Another key benefit of Verblio for SocialSEO is speed. Like most agencies, their clients want things fast, and deadlines aren’t always reasonable. A few weeks later BJ told me this:
I’m in love with your service. I added another topic the other day and got a post back in less than 10 hours that felt like the writer read my mind.
Oh, and it’s not just BJ who was into this whole Verblio thing:
Again, it’s important to set expectations—you aren’t always going to get outstanding content (but you’ll also see our writers blow away your expectations). I let Jill know to keep leaving feedback, keep using the “decline” and “request edits” buttons when necessary, and to “prefer” writers who were producing this outstanding content so they’d write more for her clients.
Scaling Verblio as a Content Creation Source
Fast-forward to today. SocialSEO is in scaling mode with Verblio. We’re now creating content for over 25 of their clients, and SocialSEO’s spend with Verblio is in the thousands of dollars per month range.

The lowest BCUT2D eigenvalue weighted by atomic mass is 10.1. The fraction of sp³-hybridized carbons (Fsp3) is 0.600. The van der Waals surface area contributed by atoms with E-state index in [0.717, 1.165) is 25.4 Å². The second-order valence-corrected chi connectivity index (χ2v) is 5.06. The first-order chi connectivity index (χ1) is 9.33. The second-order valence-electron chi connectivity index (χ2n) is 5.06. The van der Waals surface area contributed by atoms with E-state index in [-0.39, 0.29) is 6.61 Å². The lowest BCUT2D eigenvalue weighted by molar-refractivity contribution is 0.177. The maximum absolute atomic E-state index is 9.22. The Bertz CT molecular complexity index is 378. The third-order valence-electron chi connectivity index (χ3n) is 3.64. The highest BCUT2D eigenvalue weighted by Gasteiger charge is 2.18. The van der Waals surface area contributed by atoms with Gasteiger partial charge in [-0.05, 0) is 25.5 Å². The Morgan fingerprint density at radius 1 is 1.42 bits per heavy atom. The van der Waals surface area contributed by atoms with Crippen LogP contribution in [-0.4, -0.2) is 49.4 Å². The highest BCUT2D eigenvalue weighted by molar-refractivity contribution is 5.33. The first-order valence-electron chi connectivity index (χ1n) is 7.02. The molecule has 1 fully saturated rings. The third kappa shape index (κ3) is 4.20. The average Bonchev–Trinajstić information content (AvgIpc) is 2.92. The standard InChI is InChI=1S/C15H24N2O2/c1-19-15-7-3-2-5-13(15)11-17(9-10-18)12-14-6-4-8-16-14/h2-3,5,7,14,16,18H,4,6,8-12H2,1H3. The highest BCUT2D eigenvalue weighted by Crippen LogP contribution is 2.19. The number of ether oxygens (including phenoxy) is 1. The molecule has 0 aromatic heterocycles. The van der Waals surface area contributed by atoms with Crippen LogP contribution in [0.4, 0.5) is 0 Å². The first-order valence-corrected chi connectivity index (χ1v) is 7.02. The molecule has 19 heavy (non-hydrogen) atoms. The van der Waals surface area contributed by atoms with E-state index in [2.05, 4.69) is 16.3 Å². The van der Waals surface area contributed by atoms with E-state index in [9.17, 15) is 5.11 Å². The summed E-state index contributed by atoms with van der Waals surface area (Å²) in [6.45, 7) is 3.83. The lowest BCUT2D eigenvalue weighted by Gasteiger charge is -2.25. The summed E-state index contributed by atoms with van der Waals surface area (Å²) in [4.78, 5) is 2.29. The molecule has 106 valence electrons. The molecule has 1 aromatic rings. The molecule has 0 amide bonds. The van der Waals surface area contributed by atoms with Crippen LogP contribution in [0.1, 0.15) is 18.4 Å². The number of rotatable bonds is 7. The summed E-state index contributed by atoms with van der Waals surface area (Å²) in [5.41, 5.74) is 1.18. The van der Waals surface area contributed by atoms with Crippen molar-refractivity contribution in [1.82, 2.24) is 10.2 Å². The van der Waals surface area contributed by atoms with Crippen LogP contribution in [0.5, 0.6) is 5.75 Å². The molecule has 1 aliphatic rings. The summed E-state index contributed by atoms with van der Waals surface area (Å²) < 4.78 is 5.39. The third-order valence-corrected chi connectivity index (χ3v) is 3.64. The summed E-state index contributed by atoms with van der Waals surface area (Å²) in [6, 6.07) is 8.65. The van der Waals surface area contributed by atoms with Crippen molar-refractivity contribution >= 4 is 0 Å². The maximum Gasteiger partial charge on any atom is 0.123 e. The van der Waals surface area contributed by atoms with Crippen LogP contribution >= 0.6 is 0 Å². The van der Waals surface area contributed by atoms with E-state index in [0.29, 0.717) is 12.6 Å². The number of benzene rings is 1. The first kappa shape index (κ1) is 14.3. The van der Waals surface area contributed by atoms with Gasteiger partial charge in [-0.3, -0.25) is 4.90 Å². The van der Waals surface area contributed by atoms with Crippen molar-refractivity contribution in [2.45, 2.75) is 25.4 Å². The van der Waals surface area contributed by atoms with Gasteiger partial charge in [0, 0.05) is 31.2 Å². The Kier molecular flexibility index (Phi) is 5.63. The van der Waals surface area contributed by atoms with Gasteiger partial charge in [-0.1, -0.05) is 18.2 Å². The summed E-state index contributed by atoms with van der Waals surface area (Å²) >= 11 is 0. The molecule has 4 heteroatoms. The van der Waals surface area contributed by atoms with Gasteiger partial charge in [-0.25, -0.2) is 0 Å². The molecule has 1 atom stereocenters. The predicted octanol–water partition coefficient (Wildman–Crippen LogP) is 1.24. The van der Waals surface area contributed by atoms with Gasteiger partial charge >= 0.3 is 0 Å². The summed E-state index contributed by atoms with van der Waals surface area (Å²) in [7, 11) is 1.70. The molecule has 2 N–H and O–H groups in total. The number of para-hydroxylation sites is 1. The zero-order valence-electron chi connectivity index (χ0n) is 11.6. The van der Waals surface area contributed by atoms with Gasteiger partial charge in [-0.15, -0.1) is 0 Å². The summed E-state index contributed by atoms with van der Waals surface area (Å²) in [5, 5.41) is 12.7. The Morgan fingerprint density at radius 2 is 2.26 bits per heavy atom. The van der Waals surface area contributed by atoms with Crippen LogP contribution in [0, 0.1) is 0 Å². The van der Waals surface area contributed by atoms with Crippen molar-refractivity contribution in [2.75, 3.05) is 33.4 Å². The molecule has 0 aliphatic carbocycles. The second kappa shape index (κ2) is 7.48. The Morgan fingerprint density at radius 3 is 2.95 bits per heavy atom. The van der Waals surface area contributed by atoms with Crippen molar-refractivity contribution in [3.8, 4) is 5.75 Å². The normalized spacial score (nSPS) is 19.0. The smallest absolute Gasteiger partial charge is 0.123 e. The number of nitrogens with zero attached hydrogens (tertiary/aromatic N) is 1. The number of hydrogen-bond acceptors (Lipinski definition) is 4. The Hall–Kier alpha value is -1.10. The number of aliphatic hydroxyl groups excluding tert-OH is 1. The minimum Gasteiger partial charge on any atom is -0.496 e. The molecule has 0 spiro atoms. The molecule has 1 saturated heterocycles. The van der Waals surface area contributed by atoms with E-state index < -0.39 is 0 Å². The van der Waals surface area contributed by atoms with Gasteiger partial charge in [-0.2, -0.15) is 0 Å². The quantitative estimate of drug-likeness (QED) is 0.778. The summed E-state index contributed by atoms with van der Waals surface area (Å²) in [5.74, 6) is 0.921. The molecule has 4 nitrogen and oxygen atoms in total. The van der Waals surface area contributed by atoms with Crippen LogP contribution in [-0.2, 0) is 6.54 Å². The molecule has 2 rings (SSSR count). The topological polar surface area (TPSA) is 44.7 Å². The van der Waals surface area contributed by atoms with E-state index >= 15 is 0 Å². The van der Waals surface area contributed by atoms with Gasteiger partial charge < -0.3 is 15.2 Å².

Overall, SocialSEO feels the process has gone remarkably smoothly, but there are things to work through. We’re still in the process of building the full list of features designed to support enterprise-level agencies like SocialSEO, including a more flexible crediting system and one monthly bill across all of their subscriptions.
SocialSEO is now also using to Verblio to create additional content types, from product descriptions, to website content, to press releases.
When we’re fully ramped up, I expect to use Verblio to create between 60 and 70 percent of all of our content.
As the largest SEO agency in Colorado, and a huge believer in including content creation in all of their clients’ packages, SocialSEO’s content needs are vast. And they don’t expect Verblio to create all of it. When all is said and done, BJ expects their content creation engine to look like this: